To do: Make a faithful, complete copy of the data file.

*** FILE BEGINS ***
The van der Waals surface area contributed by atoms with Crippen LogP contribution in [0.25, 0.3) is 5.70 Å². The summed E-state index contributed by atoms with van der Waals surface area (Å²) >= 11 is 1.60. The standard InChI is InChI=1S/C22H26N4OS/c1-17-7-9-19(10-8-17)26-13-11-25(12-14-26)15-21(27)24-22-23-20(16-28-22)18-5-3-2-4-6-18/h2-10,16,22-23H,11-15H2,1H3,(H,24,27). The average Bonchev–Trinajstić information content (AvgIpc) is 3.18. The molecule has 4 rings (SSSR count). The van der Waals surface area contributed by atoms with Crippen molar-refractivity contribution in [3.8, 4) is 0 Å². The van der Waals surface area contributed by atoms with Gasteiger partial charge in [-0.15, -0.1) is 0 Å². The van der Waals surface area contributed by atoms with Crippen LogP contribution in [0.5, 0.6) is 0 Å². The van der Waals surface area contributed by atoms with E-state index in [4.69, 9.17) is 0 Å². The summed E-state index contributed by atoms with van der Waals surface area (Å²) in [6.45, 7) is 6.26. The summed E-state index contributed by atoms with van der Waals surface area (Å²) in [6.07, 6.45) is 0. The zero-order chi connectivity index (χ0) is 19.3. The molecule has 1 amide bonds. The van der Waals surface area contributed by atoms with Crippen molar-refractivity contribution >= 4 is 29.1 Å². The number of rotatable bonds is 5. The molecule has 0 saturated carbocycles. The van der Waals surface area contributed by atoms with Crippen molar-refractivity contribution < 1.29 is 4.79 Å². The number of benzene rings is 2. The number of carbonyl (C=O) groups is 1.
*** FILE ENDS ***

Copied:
The van der Waals surface area contributed by atoms with Crippen LogP contribution in [0.25, 0.3) is 5.70 Å². The summed E-state index contributed by atoms with van der Waals surface area (Å²) >= 11 is 1.60. The standard InChI is InChI=1S/C22H26N4OS/c1-17-7-9-19(10-8-17)26-13-11-25(12-14-26)15-21(27)24-22-23-20(16-28-22)18-5-3-2-4-6-18/h2-10,16,22-23H,11-15H2,1H3,(H,24,27). The average Bonchev–Trinajstić information content (AvgIpc) is 3.18. The molecule has 4 rings (SSSR count). The van der Waals surface area contributed by atoms with Crippen molar-refractivity contribution in [3.8, 4) is 0 Å². The van der Waals surface area contributed by atoms with Gasteiger partial charge in [-0.15, -0.1) is 0 Å². The van der Waals surface area contributed by atoms with Crippen LogP contribution in [0.5, 0.6) is 0 Å². The van der Waals surface area contributed by atoms with E-state index in [4.69, 9.17) is 0 Å². The summed E-state index contributed by atoms with van der Waals surface area (Å²) in [6.45, 7) is 6.26. The summed E-state index contributed by atoms with van der Waals surface area (Å²) in [6.07, 6.45) is 0. The zero-order chi connectivity index (χ0) is 19.3. The molecule has 1 amide bonds. The van der Waals surface area contributed by atoms with Crippen molar-refractivity contribution >= 4 is 29.1 Å². The number of rotatable bonds is 5. The molecule has 0 saturated carbocycles. The van der Waals surface area contributed by atoms with Crippen molar-refractivity contribution < 1.29 is 4.79 Å². The number of benzene rings is 2. The number of carbonyl (C=O) groups is 1.